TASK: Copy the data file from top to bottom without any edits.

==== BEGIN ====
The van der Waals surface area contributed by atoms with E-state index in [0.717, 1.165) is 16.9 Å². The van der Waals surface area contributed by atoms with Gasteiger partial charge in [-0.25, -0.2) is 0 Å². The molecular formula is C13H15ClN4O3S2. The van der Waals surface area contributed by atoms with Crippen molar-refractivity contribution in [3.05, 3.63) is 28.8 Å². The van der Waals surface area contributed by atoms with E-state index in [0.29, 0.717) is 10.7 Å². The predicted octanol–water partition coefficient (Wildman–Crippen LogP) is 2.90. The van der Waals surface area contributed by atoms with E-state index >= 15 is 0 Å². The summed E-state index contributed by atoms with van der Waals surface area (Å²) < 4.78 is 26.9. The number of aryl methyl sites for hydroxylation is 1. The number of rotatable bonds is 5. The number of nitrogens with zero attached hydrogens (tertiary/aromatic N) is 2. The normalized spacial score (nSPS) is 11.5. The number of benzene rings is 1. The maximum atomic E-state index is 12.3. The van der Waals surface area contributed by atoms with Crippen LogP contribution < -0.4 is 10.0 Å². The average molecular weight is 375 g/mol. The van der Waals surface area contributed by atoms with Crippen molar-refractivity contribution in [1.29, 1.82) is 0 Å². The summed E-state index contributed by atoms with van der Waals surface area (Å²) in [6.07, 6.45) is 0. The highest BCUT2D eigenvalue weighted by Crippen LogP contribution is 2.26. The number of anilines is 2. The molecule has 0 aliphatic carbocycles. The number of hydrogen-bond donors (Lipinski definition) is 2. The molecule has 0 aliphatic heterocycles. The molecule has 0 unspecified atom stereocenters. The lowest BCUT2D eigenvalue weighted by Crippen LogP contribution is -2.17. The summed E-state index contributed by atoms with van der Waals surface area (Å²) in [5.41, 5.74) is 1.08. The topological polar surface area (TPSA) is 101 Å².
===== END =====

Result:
The van der Waals surface area contributed by atoms with E-state index in [0.717, 1.165) is 16.9 Å². The van der Waals surface area contributed by atoms with Gasteiger partial charge in [-0.25, -0.2) is 0 Å². The molecular formula is C13H15ClN4O3S2. The van der Waals surface area contributed by atoms with Crippen molar-refractivity contribution in [3.05, 3.63) is 28.8 Å². The van der Waals surface area contributed by atoms with E-state index in [0.29, 0.717) is 10.7 Å². The predicted octanol–water partition coefficient (Wildman–Crippen LogP) is 2.90. The van der Waals surface area contributed by atoms with E-state index >= 15 is 0 Å². The summed E-state index contributed by atoms with van der Waals surface area (Å²) < 4.78 is 26.9. The number of aryl methyl sites for hydroxylation is 1. The number of rotatable bonds is 5. The number of nitrogens with zero attached hydrogens (tertiary/aromatic N) is 2. The normalized spacial score (nSPS) is 11.5. The number of benzene rings is 1. The maximum atomic E-state index is 12.3. The van der Waals surface area contributed by atoms with Crippen LogP contribution < -0.4 is 10.0 Å². The average molecular weight is 375 g/mol. The van der Waals surface area contributed by atoms with Crippen molar-refractivity contribution in [1.29, 1.82) is 0 Å². The summed E-state index contributed by atoms with van der Waals surface area (Å²) in [6.07, 6.45) is 0. The highest BCUT2D eigenvalue weighted by Crippen LogP contribution is 2.26. The number of anilines is 2. The molecule has 0 aliphatic carbocycles. The number of hydrogen-bond donors (Lipinski definition) is 2. The molecule has 0 aliphatic heterocycles. The molecule has 0 unspecified atom stereocenters. The lowest BCUT2D eigenvalue weighted by Crippen LogP contribution is -2.17. The summed E-state index contributed by atoms with van der Waals surface area (Å²) in [5.41, 5.74) is 1.08. The topological polar surface area (TPSA) is 101 Å².